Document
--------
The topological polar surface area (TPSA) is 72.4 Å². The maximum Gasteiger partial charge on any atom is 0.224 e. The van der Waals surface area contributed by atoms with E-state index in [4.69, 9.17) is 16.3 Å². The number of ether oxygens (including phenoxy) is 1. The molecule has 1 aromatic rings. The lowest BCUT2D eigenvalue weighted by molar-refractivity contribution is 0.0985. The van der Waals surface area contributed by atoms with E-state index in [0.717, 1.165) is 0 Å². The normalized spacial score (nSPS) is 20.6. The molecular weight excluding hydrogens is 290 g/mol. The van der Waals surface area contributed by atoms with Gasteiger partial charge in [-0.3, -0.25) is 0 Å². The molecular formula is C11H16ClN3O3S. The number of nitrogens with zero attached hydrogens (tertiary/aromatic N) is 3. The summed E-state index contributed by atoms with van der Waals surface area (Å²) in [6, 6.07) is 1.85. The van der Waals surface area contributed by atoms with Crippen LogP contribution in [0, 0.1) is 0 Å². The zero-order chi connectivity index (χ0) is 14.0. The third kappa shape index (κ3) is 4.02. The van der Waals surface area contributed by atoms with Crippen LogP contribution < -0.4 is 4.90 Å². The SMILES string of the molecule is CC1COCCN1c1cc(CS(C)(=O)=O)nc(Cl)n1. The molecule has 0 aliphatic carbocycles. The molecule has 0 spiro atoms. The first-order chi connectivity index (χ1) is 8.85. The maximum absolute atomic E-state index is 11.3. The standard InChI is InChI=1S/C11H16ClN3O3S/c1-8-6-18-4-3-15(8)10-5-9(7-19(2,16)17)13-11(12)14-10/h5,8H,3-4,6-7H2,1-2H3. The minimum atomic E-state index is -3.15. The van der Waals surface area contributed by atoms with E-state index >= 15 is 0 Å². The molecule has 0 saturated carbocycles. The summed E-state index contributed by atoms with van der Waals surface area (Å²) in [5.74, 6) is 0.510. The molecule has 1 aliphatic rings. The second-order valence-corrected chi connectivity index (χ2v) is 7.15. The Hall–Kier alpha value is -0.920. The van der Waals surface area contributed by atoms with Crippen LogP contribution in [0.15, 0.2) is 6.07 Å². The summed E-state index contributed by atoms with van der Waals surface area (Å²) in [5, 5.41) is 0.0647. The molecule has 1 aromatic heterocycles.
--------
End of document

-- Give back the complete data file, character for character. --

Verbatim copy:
The topological polar surface area (TPSA) is 72.4 Å². The maximum Gasteiger partial charge on any atom is 0.224 e. The van der Waals surface area contributed by atoms with E-state index in [4.69, 9.17) is 16.3 Å². The number of ether oxygens (including phenoxy) is 1. The molecule has 1 aromatic rings. The lowest BCUT2D eigenvalue weighted by molar-refractivity contribution is 0.0985. The van der Waals surface area contributed by atoms with E-state index in [0.717, 1.165) is 0 Å². The normalized spacial score (nSPS) is 20.6. The molecular weight excluding hydrogens is 290 g/mol. The van der Waals surface area contributed by atoms with Gasteiger partial charge in [-0.3, -0.25) is 0 Å². The molecular formula is C11H16ClN3O3S. The number of nitrogens with zero attached hydrogens (tertiary/aromatic N) is 3. The summed E-state index contributed by atoms with van der Waals surface area (Å²) in [6, 6.07) is 1.85. The van der Waals surface area contributed by atoms with Crippen LogP contribution in [0, 0.1) is 0 Å². The zero-order chi connectivity index (χ0) is 14.0. The third kappa shape index (κ3) is 4.02. The van der Waals surface area contributed by atoms with Crippen LogP contribution < -0.4 is 4.90 Å². The SMILES string of the molecule is CC1COCCN1c1cc(CS(C)(=O)=O)nc(Cl)n1. The molecule has 0 aliphatic carbocycles. The molecule has 0 spiro atoms. The first-order chi connectivity index (χ1) is 8.85. The maximum absolute atomic E-state index is 11.3. The standard InChI is InChI=1S/C11H16ClN3O3S/c1-8-6-18-4-3-15(8)10-5-9(7-19(2,16)17)13-11(12)14-10/h5,8H,3-4,6-7H2,1-2H3. The minimum atomic E-state index is -3.15. The van der Waals surface area contributed by atoms with E-state index >= 15 is 0 Å². The molecule has 0 saturated carbocycles. The summed E-state index contributed by atoms with van der Waals surface area (Å²) in [5.74, 6) is 0.510. The molecule has 1 aliphatic rings. The second-order valence-corrected chi connectivity index (χ2v) is 7.15. The Hall–Kier alpha value is -0.920. The van der Waals surface area contributed by atoms with Crippen LogP contribution in [0.15, 0.2) is 6.07 Å². The summed E-state index contributed by atoms with van der Waals surface area (Å²) in [5, 5.41) is 0.0647. The molecule has 1 aromatic heterocycles.